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Last chance at the bandwagon

Cards overcome doubters, emerge as genuine champs

Posted: Saturday October 28, 2006 1:44AM; Updated: Saturday October 28, 2006 10:06AM
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Food for thought: World Series MVP David Eckstein and Scott Spiezio have two championship rings ... and A-Rod has zero.
Food for thought: World Series MVP David Eckstein and Scott Spiezio have two championship rings ... and A-Rod has zero.
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ST. LOUIS -- Consider this a mea culpa. Or, more appropriately in my case, a mea stinka.

Got to give it up to the Cardinals now. Finally, through the sea of red, I am starting to see the light.

These Cards all got together, got healthy and got great, almost simultaneously, no less. Henceforth, I will stop doubting the greatest 83-win team known to mankind.

One hundred and 77 games into their bumpy yet ultimately satisfying ride, it is finally time to hop aboard the World Champion Cardinals bandwagon. Hey, better late than never.

I've got to hand it to the Cardinals. They pitched superbly, fielded expertly and executed efficiently to beat the Tigers in a tidy five games.

They did a lot of surprising things in October. And to their credit, one thing they almost never did was say, "I told you so.'' Or the sports' version of such a phrase, which usually goes something like this, "Man, nobody thought we could do this.'' Or worse: "We shocked the world.''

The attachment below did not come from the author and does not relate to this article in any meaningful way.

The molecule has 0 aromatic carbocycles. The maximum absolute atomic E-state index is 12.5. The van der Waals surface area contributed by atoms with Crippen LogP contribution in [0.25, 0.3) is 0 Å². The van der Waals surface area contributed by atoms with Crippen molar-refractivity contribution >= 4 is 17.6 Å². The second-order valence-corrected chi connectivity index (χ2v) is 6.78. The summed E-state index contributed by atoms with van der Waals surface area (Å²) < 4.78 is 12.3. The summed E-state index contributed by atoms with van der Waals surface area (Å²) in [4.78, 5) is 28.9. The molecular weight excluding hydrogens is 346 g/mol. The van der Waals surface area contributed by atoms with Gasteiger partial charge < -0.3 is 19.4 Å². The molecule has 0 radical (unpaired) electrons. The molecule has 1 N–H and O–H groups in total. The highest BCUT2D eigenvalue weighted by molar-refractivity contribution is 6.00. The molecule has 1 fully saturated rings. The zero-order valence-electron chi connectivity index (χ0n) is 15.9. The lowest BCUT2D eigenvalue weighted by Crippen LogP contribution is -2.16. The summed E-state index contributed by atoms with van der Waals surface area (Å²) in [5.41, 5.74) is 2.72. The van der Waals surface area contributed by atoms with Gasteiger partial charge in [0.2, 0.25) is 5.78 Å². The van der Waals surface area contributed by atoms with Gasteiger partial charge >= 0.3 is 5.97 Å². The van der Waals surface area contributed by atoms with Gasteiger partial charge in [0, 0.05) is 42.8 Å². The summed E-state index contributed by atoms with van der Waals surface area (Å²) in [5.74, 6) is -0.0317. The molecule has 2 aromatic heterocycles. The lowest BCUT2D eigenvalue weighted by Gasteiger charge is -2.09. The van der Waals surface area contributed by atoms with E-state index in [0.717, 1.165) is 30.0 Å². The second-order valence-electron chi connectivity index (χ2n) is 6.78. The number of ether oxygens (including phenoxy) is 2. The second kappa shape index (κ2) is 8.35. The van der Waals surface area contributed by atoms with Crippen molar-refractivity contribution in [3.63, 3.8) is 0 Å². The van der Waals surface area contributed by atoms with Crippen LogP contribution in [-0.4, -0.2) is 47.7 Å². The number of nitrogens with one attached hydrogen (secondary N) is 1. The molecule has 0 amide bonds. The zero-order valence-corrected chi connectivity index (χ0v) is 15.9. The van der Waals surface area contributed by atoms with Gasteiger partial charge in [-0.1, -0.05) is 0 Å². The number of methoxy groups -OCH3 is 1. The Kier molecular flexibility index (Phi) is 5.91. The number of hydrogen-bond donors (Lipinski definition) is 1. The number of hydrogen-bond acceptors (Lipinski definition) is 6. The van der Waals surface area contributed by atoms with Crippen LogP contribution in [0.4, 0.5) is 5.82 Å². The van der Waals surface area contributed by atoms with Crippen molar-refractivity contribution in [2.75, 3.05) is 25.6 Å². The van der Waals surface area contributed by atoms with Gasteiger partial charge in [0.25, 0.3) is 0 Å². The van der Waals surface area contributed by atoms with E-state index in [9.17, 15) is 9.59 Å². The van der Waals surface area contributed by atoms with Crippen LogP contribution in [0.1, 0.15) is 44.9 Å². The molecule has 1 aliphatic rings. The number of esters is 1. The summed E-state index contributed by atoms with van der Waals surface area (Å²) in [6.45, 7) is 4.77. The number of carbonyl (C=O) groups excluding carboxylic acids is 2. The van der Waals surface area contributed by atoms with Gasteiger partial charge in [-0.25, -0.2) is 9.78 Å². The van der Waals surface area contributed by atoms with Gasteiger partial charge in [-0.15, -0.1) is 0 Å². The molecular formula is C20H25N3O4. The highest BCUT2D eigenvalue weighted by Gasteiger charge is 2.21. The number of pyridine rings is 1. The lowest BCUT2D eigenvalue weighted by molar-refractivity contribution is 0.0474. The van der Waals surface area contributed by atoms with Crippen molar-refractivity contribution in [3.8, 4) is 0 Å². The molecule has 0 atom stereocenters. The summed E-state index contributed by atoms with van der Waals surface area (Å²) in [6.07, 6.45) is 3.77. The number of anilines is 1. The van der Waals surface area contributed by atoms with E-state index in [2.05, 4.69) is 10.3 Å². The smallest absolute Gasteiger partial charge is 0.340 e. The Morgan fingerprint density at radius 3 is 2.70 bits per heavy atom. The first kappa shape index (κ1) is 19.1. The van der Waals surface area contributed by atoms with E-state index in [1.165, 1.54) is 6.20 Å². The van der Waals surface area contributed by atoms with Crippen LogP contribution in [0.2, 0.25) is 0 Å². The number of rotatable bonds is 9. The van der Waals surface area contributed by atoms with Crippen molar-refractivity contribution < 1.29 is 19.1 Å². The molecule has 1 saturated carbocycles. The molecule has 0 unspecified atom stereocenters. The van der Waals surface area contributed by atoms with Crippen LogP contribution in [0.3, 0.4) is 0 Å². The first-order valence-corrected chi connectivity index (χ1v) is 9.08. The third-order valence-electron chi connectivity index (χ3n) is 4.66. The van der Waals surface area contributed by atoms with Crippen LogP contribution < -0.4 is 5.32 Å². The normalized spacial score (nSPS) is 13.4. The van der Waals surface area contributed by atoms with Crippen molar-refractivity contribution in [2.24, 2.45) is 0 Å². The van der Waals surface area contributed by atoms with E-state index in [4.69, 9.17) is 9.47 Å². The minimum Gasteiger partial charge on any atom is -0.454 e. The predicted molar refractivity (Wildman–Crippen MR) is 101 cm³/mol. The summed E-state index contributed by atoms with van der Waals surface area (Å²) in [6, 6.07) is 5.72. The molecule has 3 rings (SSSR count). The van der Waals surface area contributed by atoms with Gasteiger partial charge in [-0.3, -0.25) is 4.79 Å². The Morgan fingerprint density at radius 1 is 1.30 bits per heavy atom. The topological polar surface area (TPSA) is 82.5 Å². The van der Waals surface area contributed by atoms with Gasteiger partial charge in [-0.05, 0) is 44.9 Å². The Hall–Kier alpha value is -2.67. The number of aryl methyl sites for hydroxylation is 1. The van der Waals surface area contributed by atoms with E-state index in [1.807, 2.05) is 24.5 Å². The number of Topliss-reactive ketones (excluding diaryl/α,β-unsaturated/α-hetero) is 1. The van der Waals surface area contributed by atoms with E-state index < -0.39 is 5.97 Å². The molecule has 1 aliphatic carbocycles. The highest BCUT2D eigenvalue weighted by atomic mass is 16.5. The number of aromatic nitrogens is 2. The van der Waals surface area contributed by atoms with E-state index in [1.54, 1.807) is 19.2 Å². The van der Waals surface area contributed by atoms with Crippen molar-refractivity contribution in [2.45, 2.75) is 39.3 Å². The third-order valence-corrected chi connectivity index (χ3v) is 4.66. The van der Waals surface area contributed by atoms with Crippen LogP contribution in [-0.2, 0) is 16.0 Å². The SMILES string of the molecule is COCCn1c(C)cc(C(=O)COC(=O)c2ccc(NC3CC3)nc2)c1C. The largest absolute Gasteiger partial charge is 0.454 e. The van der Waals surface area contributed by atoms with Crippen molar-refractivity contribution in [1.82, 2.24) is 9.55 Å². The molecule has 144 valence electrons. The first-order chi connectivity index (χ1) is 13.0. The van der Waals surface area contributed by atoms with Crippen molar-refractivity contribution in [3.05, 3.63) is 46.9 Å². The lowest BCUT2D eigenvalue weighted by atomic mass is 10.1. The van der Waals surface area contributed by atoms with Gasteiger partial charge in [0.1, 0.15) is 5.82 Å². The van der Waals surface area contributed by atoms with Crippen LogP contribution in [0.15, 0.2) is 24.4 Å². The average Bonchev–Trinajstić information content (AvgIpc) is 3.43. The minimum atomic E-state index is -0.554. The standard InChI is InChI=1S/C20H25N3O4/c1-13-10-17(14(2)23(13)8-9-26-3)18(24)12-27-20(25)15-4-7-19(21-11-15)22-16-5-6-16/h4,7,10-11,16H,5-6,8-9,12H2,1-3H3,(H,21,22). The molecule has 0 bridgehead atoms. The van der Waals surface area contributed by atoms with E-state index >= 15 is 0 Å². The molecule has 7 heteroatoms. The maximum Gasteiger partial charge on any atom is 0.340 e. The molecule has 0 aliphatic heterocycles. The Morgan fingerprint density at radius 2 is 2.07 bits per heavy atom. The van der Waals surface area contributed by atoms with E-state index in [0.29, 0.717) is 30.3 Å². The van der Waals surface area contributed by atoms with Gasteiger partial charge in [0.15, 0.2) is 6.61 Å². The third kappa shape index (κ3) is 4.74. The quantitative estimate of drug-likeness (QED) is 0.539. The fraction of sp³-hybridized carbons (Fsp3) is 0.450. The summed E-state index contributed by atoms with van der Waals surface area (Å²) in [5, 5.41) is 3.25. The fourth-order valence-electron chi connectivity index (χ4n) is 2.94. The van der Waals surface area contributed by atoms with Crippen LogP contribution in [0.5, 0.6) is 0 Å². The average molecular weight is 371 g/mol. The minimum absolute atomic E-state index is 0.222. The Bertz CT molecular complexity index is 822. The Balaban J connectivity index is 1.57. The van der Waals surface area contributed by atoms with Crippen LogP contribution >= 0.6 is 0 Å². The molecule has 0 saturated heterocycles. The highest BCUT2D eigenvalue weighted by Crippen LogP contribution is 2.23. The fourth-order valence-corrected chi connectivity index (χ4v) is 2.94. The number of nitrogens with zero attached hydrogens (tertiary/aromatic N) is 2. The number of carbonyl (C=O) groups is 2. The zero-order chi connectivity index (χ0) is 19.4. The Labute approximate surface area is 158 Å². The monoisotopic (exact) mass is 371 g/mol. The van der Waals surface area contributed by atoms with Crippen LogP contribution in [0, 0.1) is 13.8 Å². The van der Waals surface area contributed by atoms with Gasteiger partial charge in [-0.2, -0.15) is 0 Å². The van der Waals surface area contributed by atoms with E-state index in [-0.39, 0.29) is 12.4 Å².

In their case, that would have been true. Hardly anyone thought they could get past San Diego, much less beat the Mets and Tigers. Not me, that's sure.

They should take a bow. But first, many more notes from my final World Series scorecard:

• David Eckstein is the perfect symbol for the unpredictable postseason, the perfect MVP. A little man with a heart the size of Missouri; quite a few times, he's shown us. And maybe, just maybe, some of us will start to believe. "He's a tough SOB,'' his manager Tony La Russa said. "He's also a very good player. He's more than heart and guts.'

Eckstein has now won two rings as a starting shortstop, one in each league. Not to rub it in. but he and Scott Spiezio are now each up two rings on A-Rod.

Nobody's gotten more out of rejects than the Cardinals. Jeff Weaver was a virtual giveaway from the Angels. Preston Wilson, a giveaway from the rival Astros, no less.

Weaver was quite possibly the worst starting pitcher in the American League the first two months of this season, and ultimately, he lost his job to his kid brother, Jared. Yet, he pitched lights-out in the Game 5 clincher, a 4-2 Cardinals victory, and really, throughout the postseason.

Weaver was said by Cardinals people to have been picked up because he was "competitive'' and "available.'' How flattering.

Cardinals pitching Dave Duncan turned Weaver around. It's time to stop considering Leo Mazzone the best pitching coach in baseball.

Weaver's the last guy Detroit wanted to lose to. Tigers people don't like him very much. Todd Jones said so, the others thought the same.

Cardinals closer Adam Wainwright was the under-publicized version of Jonathan Papelbon. But Wainwright adds a devastating curveball to the mix. Another similarity: both will likely be starters next year.

In a postseason some would describe as upside down, there's no better example than Yadier Molina. He hit .216 in the regular season yet hardly ever made an out this postseason. Molina was Johnny Bench.

In a switch, if Molina was the Cardinals' best hitter, Albert Pujols was their best fielder.

As of today, La Russa, who followed his friend, Sparky Anderson, as a champion manager in both leagues, is a Hall of Famer. Maybe his 1988, 1990 and 2004 teams fell flat in October. But this was the work of a genius.

La Russa mixed and matched perfectly, he set up the rotation perfectly, he did everything perfectly. Even Scott Rolen would have to admit that.


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